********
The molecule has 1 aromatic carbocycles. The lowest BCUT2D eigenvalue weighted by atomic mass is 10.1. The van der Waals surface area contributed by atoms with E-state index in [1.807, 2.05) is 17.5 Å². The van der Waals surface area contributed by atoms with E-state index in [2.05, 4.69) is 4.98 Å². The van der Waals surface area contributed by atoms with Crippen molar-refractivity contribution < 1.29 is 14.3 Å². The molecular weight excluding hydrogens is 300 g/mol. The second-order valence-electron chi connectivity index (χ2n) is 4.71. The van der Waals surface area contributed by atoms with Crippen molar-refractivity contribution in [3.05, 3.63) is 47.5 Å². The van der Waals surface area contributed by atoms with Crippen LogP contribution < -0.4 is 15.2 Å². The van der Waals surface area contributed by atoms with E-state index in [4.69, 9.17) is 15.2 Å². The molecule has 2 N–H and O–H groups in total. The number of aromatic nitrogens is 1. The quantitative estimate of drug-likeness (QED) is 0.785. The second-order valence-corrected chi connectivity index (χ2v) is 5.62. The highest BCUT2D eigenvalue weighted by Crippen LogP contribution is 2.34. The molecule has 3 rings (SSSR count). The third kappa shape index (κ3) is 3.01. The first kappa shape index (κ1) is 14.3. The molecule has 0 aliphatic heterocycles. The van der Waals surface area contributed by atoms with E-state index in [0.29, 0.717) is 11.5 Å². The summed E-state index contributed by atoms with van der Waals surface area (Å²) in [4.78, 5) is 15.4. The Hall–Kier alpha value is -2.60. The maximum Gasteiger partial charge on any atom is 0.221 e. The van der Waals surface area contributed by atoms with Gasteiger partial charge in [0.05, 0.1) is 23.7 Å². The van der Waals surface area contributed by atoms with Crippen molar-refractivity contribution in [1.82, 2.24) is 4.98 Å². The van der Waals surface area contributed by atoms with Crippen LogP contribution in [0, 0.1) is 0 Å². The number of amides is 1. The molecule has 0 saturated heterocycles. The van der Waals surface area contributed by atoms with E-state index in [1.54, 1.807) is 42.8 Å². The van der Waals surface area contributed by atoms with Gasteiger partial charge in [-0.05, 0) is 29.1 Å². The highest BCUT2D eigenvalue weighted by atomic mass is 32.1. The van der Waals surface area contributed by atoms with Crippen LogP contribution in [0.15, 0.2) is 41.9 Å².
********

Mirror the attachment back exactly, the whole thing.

The molecule has 1 aromatic carbocycles. The lowest BCUT2D eigenvalue weighted by atomic mass is 10.1. The van der Waals surface area contributed by atoms with E-state index in [1.807, 2.05) is 17.5 Å². The van der Waals surface area contributed by atoms with E-state index in [2.05, 4.69) is 4.98 Å². The van der Waals surface area contributed by atoms with Crippen molar-refractivity contribution < 1.29 is 14.3 Å². The molecular weight excluding hydrogens is 300 g/mol. The second-order valence-electron chi connectivity index (χ2n) is 4.71. The van der Waals surface area contributed by atoms with Crippen molar-refractivity contribution in [3.05, 3.63) is 47.5 Å². The van der Waals surface area contributed by atoms with Crippen LogP contribution < -0.4 is 15.2 Å². The van der Waals surface area contributed by atoms with E-state index in [4.69, 9.17) is 15.2 Å². The molecule has 2 N–H and O–H groups in total. The number of aromatic nitrogens is 1. The quantitative estimate of drug-likeness (QED) is 0.785. The second-order valence-corrected chi connectivity index (χ2v) is 5.62. The highest BCUT2D eigenvalue weighted by Crippen LogP contribution is 2.34. The molecule has 3 rings (SSSR count). The third kappa shape index (κ3) is 3.01. The first kappa shape index (κ1) is 14.3. The molecule has 0 aliphatic heterocycles. The van der Waals surface area contributed by atoms with E-state index in [0.29, 0.717) is 11.5 Å². The summed E-state index contributed by atoms with van der Waals surface area (Å²) in [4.78, 5) is 15.4. The Hall–Kier alpha value is -2.60. The maximum Gasteiger partial charge on any atom is 0.221 e. The van der Waals surface area contributed by atoms with Gasteiger partial charge in [0.05, 0.1) is 23.7 Å². The van der Waals surface area contributed by atoms with Crippen molar-refractivity contribution in [1.82, 2.24) is 4.98 Å². The van der Waals surface area contributed by atoms with Crippen LogP contribution in [0, 0.1) is 0 Å². The number of amides is 1. The molecule has 0 saturated heterocycles. The van der Waals surface area contributed by atoms with E-state index in [1.54, 1.807) is 42.8 Å². The van der Waals surface area contributed by atoms with Gasteiger partial charge in [-0.05, 0) is 29.1 Å². The highest BCUT2D eigenvalue weighted by atomic mass is 32.1. The van der Waals surface area contributed by atoms with Crippen LogP contribution in [0.15, 0.2) is 41.9 Å².